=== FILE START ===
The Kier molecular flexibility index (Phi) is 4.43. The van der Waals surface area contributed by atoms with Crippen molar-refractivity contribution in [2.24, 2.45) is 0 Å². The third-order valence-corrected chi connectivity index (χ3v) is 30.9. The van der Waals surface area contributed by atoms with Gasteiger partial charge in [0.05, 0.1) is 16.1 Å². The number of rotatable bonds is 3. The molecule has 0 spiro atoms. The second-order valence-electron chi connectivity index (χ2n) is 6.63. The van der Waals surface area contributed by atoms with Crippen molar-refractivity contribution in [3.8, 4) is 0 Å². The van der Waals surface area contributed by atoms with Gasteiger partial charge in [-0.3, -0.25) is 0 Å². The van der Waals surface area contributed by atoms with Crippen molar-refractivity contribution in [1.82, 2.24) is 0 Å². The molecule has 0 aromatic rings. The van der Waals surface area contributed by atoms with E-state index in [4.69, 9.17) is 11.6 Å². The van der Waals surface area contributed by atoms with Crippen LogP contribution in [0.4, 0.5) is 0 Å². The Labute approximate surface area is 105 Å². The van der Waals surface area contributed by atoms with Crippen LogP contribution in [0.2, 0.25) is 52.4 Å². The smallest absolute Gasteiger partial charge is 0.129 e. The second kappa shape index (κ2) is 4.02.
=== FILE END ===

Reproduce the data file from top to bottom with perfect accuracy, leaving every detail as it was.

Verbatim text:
The Kier molecular flexibility index (Phi) is 4.43. The van der Waals surface area contributed by atoms with Crippen molar-refractivity contribution in [2.24, 2.45) is 0 Å². The third-order valence-corrected chi connectivity index (χ3v) is 30.9. The van der Waals surface area contributed by atoms with Gasteiger partial charge in [0.05, 0.1) is 16.1 Å². The number of rotatable bonds is 3. The molecule has 0 spiro atoms. The second-order valence-electron chi connectivity index (χ2n) is 6.63. The van der Waals surface area contributed by atoms with Crippen molar-refractivity contribution in [3.8, 4) is 0 Å². The van der Waals surface area contributed by atoms with Gasteiger partial charge in [-0.3, -0.25) is 0 Å². The van der Waals surface area contributed by atoms with Crippen molar-refractivity contribution in [1.82, 2.24) is 0 Å². The molecule has 0 aromatic rings. The van der Waals surface area contributed by atoms with E-state index in [4.69, 9.17) is 11.6 Å². The van der Waals surface area contributed by atoms with Crippen LogP contribution in [0.4, 0.5) is 0 Å². The Labute approximate surface area is 105 Å². The van der Waals surface area contributed by atoms with Crippen LogP contribution in [0.2, 0.25) is 52.4 Å². The smallest absolute Gasteiger partial charge is 0.129 e. The second kappa shape index (κ2) is 4.02.